Moving away from players who could start for the Lightning this season, let’s look towards the franchise’s top goaltending prospect, Hugo Alnefelt. While Tampa Bay have, arguably, the best goaltender in the world right now, it is never a bad idea to have a quality goalie developing in the background, which is why the team has been willing to invest prime draft picks into the position.
What helps set Alnefelt apart from his contemporaries is the fact that he has been playing against men in the Swedish Hockey League (SHL) for the last two seasons. While his actual statistics are just okay, as he posted a .904 save percentage and a 3.16 goals-against average in 22 games played during the 2020-21 season, when you consider the quality of opponent he was facing and his age (Alnefelt turned 20-years-old in June), those numbers are easier to understand.
Since Alnefelt should be competing for a starting role with the Crunch in 2021-22, he could showcase why he is considered a top goalie prospect. As the Lightning won’t have to rush him into the league, he will be given the time to develop his game and in the coming years, he could become the consistent backup presence the team needs.
Stop me if you’ve heard this one before. At the NHL Entry Draft, the Lightning select an undersized but skilled forward who fell down the board despite many projecting them to be, at least, a second-round pick. While this can describe a number of impact players for the franchise in recent years, this happened again when Tampa Bay took Dylan Duke in the fourth round of the 2021 Draft.
While it is unfair to compare Duke to players who have already established themselves in the NHL for the Lightning, it is easy to draw parallels between him and other names who have developed within the organization. He is that hard-working, high-energy forward who can not only score points but also be a pest on the ice to keep the opponent in check.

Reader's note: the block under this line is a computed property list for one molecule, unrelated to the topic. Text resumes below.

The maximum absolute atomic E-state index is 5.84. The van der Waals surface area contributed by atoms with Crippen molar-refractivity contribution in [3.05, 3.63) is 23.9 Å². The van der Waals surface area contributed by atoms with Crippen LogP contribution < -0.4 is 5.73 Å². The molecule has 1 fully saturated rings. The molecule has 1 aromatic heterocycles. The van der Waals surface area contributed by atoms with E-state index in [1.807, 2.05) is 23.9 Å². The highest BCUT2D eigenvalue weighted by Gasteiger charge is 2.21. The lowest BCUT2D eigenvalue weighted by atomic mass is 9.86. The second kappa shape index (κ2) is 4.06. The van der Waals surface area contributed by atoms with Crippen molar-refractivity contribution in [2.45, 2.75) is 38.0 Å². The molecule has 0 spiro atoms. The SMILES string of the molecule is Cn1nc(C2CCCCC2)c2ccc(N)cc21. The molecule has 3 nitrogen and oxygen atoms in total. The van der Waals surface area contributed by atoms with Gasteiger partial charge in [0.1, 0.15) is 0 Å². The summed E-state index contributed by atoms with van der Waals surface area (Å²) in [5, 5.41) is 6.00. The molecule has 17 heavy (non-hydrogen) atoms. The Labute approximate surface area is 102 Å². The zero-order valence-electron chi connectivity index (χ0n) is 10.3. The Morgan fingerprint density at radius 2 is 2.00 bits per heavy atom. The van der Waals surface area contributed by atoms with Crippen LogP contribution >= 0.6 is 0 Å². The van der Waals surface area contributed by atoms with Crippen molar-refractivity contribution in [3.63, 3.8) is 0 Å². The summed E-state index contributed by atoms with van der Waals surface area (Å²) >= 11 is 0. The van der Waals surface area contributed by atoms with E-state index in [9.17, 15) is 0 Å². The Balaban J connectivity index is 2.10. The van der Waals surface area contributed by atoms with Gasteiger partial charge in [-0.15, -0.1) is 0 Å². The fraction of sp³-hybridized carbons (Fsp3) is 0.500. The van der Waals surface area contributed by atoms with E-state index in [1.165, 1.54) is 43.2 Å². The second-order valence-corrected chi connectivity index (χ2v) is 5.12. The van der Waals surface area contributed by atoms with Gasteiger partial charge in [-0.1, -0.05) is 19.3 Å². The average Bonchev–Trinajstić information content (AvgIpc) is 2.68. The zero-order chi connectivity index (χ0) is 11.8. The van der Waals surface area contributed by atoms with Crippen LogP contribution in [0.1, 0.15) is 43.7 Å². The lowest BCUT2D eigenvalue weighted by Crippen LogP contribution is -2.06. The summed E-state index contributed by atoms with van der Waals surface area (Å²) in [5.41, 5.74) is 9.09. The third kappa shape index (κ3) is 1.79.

As said in Duke’s draft profile by THW:
Will he ever be a top-end goal scorer? Likely not. But he has the talent and toolkit to become that pain in your neck third-liner that fans are ecstatic to have on their roster, even if he is only playing 13 to 15 minutes each night.
Since he is already committed to playing with the University of Michigan for the 2021-22 season, Duke’s near future is set. He is in the perfect position to develop his game with a top university before hopefully making the transition to the AHL and eventually the NHL. So, while it might be a few years down the line, he is a player Lightning fans should be keeping an eye on.
Lightning Will Need Prospects to Fill Roster Gaps
As the Lightning look to defend their back-to-back Stanley Cup Championships, they will be doing so with a lot of change in their roster. While roster turnover always happens, this offseason has been particularly tough on the franchise as key players departed.
Due to this, however, it will be time for Tampa Bay’s many prospects to hopefully take that next step in their careers and fight for a spot on the roster. If they can do so, they could find their role in the NHL while helping the Lightning stay competitive for another year.
Eugene Helfrick is a Tampa Bay Lightning writer who is actually from Tampa Bay. He has written about the Lightning for six years, covering everything from their run to the 2015 Stanley Cup Final, to their crushing first-round exit in 2019, to their redemption in the bubble in 2020. While he is happy to talk about just about anything from cows to cars to video games, hockey will always remain one of his favorite pastimes.